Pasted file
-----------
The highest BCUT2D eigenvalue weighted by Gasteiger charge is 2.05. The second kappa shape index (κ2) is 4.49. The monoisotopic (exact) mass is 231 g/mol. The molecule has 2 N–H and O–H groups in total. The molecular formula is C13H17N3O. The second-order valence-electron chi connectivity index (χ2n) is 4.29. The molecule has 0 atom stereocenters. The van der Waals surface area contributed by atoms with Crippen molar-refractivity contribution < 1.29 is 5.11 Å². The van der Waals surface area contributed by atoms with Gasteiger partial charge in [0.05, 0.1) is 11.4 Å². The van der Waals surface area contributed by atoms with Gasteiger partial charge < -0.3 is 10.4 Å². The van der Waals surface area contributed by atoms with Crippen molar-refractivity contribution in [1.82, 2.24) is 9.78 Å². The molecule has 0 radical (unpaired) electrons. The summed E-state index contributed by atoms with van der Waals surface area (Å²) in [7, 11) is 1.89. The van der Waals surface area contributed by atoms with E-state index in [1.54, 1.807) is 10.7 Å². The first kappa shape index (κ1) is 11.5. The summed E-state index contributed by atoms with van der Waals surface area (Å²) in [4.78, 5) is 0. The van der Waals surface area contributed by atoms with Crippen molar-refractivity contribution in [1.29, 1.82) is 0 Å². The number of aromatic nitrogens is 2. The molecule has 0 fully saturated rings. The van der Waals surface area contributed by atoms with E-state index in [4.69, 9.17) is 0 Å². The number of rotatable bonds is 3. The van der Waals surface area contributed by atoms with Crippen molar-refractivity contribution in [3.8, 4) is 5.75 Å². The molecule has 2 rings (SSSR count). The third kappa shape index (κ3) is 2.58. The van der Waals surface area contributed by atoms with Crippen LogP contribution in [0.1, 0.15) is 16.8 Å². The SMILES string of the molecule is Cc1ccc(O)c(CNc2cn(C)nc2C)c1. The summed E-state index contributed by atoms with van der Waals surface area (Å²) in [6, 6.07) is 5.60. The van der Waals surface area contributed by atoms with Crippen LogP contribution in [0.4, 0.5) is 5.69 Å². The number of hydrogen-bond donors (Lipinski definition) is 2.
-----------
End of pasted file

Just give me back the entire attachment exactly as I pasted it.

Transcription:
The highest BCUT2D eigenvalue weighted by Gasteiger charge is 2.05. The second kappa shape index (κ2) is 4.49. The monoisotopic (exact) mass is 231 g/mol. The molecule has 2 N–H and O–H groups in total. The molecular formula is C13H17N3O. The second-order valence-electron chi connectivity index (χ2n) is 4.29. The molecule has 0 atom stereocenters. The van der Waals surface area contributed by atoms with Crippen molar-refractivity contribution < 1.29 is 5.11 Å². The van der Waals surface area contributed by atoms with Gasteiger partial charge in [0.05, 0.1) is 11.4 Å². The van der Waals surface area contributed by atoms with Gasteiger partial charge < -0.3 is 10.4 Å². The van der Waals surface area contributed by atoms with Crippen molar-refractivity contribution in [1.82, 2.24) is 9.78 Å². The molecule has 0 radical (unpaired) electrons. The summed E-state index contributed by atoms with van der Waals surface area (Å²) in [7, 11) is 1.89. The van der Waals surface area contributed by atoms with E-state index in [1.54, 1.807) is 10.7 Å². The first kappa shape index (κ1) is 11.5. The summed E-state index contributed by atoms with van der Waals surface area (Å²) in [4.78, 5) is 0. The van der Waals surface area contributed by atoms with Crippen molar-refractivity contribution in [1.29, 1.82) is 0 Å². The number of aromatic nitrogens is 2. The molecule has 0 fully saturated rings. The van der Waals surface area contributed by atoms with E-state index in [4.69, 9.17) is 0 Å². The number of rotatable bonds is 3. The van der Waals surface area contributed by atoms with Crippen molar-refractivity contribution in [3.8, 4) is 5.75 Å². The molecule has 2 rings (SSSR count). The third kappa shape index (κ3) is 2.58. The van der Waals surface area contributed by atoms with Crippen LogP contribution in [0.1, 0.15) is 16.8 Å². The SMILES string of the molecule is Cc1ccc(O)c(CNc2cn(C)nc2C)c1. The summed E-state index contributed by atoms with van der Waals surface area (Å²) in [6, 6.07) is 5.60. The van der Waals surface area contributed by atoms with Crippen LogP contribution in [0.4, 0.5) is 5.69 Å². The number of hydrogen-bond donors (Lipinski definition) is 2.